In 2013 when a large number of online companies emerged in China under the promotion of the CCP, a U.S. listed company cooperated with a local government in Henan Province to build the headquarters of a home furnishing business. After the company invested nearly 300 million yuan ($45.68 million), a new municipal party committee secretary took office and determined that the former secretary’s decision was wrong. As a result, the Chinese official immediately abolished the cooperation agreement with the company, leading to the direct bankruptcy of the project. After the incident, all losses were absorbed by the company. Cases such as this are not uncommon in China.
Forced Land Acquisition and Demolition
There are many cases of land grabs and forced demolitions carried out by local governments in China.
In 2015, a Chinese Canadian bought thousands of acres of industrial land in Tianjin to build a logistics park. After starting the construction, a local real estate developer became interested in the property. In order to sell the land at a good price (commercial land is at least 10 times more expensive than industrial land), the local government forcibly suspended the construction of the logistics park project.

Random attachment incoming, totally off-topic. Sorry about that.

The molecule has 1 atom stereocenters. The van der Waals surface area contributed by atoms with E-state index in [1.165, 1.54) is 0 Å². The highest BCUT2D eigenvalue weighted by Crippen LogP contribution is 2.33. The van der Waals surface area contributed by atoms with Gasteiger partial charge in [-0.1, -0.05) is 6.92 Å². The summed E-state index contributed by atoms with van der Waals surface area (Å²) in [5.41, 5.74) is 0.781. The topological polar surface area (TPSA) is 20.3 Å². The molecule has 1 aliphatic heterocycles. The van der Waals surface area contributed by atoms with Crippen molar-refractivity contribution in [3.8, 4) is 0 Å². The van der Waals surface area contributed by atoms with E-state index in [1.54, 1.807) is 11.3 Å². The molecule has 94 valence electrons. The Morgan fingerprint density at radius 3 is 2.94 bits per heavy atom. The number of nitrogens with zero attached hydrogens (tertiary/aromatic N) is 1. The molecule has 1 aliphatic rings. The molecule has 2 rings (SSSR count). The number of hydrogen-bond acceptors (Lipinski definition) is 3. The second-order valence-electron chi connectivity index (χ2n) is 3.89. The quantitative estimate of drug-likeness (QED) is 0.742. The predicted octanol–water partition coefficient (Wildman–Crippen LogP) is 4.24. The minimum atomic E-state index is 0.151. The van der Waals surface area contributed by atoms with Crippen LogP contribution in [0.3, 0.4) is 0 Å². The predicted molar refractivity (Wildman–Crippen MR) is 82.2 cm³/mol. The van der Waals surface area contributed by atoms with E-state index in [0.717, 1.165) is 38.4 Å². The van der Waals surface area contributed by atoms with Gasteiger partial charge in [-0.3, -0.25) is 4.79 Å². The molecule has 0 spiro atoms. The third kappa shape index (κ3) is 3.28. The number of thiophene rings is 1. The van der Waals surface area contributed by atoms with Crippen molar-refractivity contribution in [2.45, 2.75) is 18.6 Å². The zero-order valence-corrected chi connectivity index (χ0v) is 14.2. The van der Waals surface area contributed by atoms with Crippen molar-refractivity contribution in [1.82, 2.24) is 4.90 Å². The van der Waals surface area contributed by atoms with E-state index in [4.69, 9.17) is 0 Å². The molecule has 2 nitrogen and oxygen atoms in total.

After the incident, the local government only refunded the original price of the land to the investor and ignored all other losses. The investor lost more than 50 million yuan ($7.6 million). In addition, the local court would not even accept the investor’s lawsuit for a breach of contract by the government.
It’s an open secret that China’s GDP figures are falsified. In order to accomplish the projected annual growth rate, local governments often require businesses to report fake data. For example, if a company’s actual sales volume was 100 million yuan that year, the government may demand the company report 200 million yuan or 300 million yuan, or even more, in filing industrial output value declaration forms with signatures and company stamps.
This obviously imposes legal risks when it comes to filing taxes. The declaration forms become the strongest evidence for tax evasion in the event the company is placed under investigation by authorities.